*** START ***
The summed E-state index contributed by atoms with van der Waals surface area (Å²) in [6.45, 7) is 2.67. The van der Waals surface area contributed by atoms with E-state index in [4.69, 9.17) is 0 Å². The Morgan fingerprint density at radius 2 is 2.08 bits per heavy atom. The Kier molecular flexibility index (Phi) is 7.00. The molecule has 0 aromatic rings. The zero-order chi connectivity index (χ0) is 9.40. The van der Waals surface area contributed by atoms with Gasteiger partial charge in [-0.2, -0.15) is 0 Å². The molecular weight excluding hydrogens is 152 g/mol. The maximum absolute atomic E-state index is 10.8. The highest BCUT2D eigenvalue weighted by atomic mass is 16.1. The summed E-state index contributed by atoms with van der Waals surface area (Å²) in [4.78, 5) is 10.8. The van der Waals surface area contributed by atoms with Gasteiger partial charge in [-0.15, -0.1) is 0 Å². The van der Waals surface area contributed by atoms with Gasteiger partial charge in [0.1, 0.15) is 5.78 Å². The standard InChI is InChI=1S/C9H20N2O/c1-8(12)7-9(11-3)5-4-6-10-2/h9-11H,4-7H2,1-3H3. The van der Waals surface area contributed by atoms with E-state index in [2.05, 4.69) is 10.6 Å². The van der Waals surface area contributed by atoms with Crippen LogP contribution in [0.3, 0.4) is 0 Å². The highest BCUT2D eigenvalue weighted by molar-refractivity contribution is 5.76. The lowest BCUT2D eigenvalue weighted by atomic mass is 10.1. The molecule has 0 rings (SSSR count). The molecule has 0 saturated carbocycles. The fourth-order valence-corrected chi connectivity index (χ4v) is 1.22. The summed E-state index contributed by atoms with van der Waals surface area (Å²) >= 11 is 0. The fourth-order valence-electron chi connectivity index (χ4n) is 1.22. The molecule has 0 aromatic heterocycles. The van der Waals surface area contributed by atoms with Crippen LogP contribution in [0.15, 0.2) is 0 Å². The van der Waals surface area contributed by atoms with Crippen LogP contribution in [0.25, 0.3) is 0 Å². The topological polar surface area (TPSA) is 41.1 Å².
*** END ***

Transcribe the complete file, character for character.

The summed E-state index contributed by atoms with van der Waals surface area (Å²) in [6.45, 7) is 2.67. The van der Waals surface area contributed by atoms with E-state index in [4.69, 9.17) is 0 Å². The Morgan fingerprint density at radius 2 is 2.08 bits per heavy atom. The Kier molecular flexibility index (Phi) is 7.00. The molecule has 0 aromatic rings. The zero-order chi connectivity index (χ0) is 9.40. The van der Waals surface area contributed by atoms with Gasteiger partial charge in [-0.2, -0.15) is 0 Å². The molecular weight excluding hydrogens is 152 g/mol. The maximum absolute atomic E-state index is 10.8. The highest BCUT2D eigenvalue weighted by atomic mass is 16.1. The summed E-state index contributed by atoms with van der Waals surface area (Å²) in [4.78, 5) is 10.8. The van der Waals surface area contributed by atoms with Gasteiger partial charge in [-0.15, -0.1) is 0 Å². The van der Waals surface area contributed by atoms with Gasteiger partial charge in [0.1, 0.15) is 5.78 Å². The standard InChI is InChI=1S/C9H20N2O/c1-8(12)7-9(11-3)5-4-6-10-2/h9-11H,4-7H2,1-3H3. The van der Waals surface area contributed by atoms with E-state index in [2.05, 4.69) is 10.6 Å². The van der Waals surface area contributed by atoms with Crippen LogP contribution in [0.3, 0.4) is 0 Å². The highest BCUT2D eigenvalue weighted by molar-refractivity contribution is 5.76. The lowest BCUT2D eigenvalue weighted by atomic mass is 10.1. The molecule has 0 rings (SSSR count). The molecule has 0 saturated carbocycles. The fourth-order valence-corrected chi connectivity index (χ4v) is 1.22. The summed E-state index contributed by atoms with van der Waals surface area (Å²) >= 11 is 0. The fourth-order valence-electron chi connectivity index (χ4n) is 1.22. The molecule has 0 aromatic heterocycles. The van der Waals surface area contributed by atoms with Crippen LogP contribution in [0.15, 0.2) is 0 Å². The van der Waals surface area contributed by atoms with Crippen LogP contribution in [0.25, 0.3) is 0 Å². The topological polar surface area (TPSA) is 41.1 Å².